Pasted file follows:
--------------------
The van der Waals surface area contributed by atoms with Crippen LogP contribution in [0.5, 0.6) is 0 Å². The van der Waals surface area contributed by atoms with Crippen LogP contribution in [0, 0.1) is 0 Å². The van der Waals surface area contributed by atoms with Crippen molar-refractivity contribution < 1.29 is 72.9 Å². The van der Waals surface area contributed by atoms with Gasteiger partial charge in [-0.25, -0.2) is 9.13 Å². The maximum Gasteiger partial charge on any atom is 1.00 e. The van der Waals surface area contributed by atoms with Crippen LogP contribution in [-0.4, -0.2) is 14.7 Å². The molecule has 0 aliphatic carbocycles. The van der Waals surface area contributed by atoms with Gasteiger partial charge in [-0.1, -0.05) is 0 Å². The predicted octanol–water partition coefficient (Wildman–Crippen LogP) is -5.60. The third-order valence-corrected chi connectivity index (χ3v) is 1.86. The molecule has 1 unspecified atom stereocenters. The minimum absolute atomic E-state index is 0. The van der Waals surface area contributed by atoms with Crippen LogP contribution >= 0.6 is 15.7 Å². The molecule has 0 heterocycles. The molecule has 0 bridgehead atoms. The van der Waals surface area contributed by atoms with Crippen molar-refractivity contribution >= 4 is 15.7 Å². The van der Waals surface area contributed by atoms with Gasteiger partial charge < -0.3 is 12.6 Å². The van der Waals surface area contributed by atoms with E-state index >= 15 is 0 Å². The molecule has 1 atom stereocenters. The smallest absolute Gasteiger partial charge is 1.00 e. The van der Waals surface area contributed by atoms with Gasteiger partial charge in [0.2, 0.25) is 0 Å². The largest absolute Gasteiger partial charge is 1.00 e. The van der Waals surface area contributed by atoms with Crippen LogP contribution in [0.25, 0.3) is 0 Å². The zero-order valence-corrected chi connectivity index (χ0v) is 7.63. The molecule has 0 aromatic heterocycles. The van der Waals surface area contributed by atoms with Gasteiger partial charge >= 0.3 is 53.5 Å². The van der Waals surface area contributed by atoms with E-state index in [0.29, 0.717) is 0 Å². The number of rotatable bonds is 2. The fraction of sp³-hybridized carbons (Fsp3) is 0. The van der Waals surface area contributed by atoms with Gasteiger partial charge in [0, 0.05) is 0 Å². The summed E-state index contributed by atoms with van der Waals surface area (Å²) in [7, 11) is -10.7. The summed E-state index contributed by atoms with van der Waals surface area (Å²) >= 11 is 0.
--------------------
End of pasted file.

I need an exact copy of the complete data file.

The van der Waals surface area contributed by atoms with Crippen LogP contribution in [0.5, 0.6) is 0 Å². The van der Waals surface area contributed by atoms with Crippen LogP contribution in [0, 0.1) is 0 Å². The van der Waals surface area contributed by atoms with Crippen molar-refractivity contribution < 1.29 is 72.9 Å². The van der Waals surface area contributed by atoms with Gasteiger partial charge in [-0.25, -0.2) is 9.13 Å². The maximum Gasteiger partial charge on any atom is 1.00 e. The van der Waals surface area contributed by atoms with Crippen LogP contribution in [-0.4, -0.2) is 14.7 Å². The molecule has 0 aliphatic carbocycles. The van der Waals surface area contributed by atoms with Gasteiger partial charge in [-0.1, -0.05) is 0 Å². The predicted octanol–water partition coefficient (Wildman–Crippen LogP) is -5.60. The third-order valence-corrected chi connectivity index (χ3v) is 1.86. The molecule has 1 unspecified atom stereocenters. The minimum absolute atomic E-state index is 0. The van der Waals surface area contributed by atoms with Crippen LogP contribution >= 0.6 is 15.7 Å². The molecule has 0 heterocycles. The molecule has 0 bridgehead atoms. The van der Waals surface area contributed by atoms with Crippen molar-refractivity contribution >= 4 is 15.7 Å². The van der Waals surface area contributed by atoms with Gasteiger partial charge < -0.3 is 12.6 Å². The van der Waals surface area contributed by atoms with E-state index >= 15 is 0 Å². The molecule has 1 atom stereocenters. The smallest absolute Gasteiger partial charge is 1.00 e. The van der Waals surface area contributed by atoms with Gasteiger partial charge in [0.2, 0.25) is 0 Å². The largest absolute Gasteiger partial charge is 1.00 e. The van der Waals surface area contributed by atoms with Crippen LogP contribution in [0.25, 0.3) is 0 Å². The zero-order valence-corrected chi connectivity index (χ0v) is 7.63. The molecule has 0 aromatic heterocycles. The van der Waals surface area contributed by atoms with Gasteiger partial charge >= 0.3 is 53.5 Å². The van der Waals surface area contributed by atoms with E-state index in [0.29, 0.717) is 0 Å². The number of rotatable bonds is 2. The fraction of sp³-hybridized carbons (Fsp3) is 0. The van der Waals surface area contributed by atoms with Gasteiger partial charge in [0, 0.05) is 0 Å². The summed E-state index contributed by atoms with van der Waals surface area (Å²) in [7, 11) is -10.7. The summed E-state index contributed by atoms with van der Waals surface area (Å²) >= 11 is 0.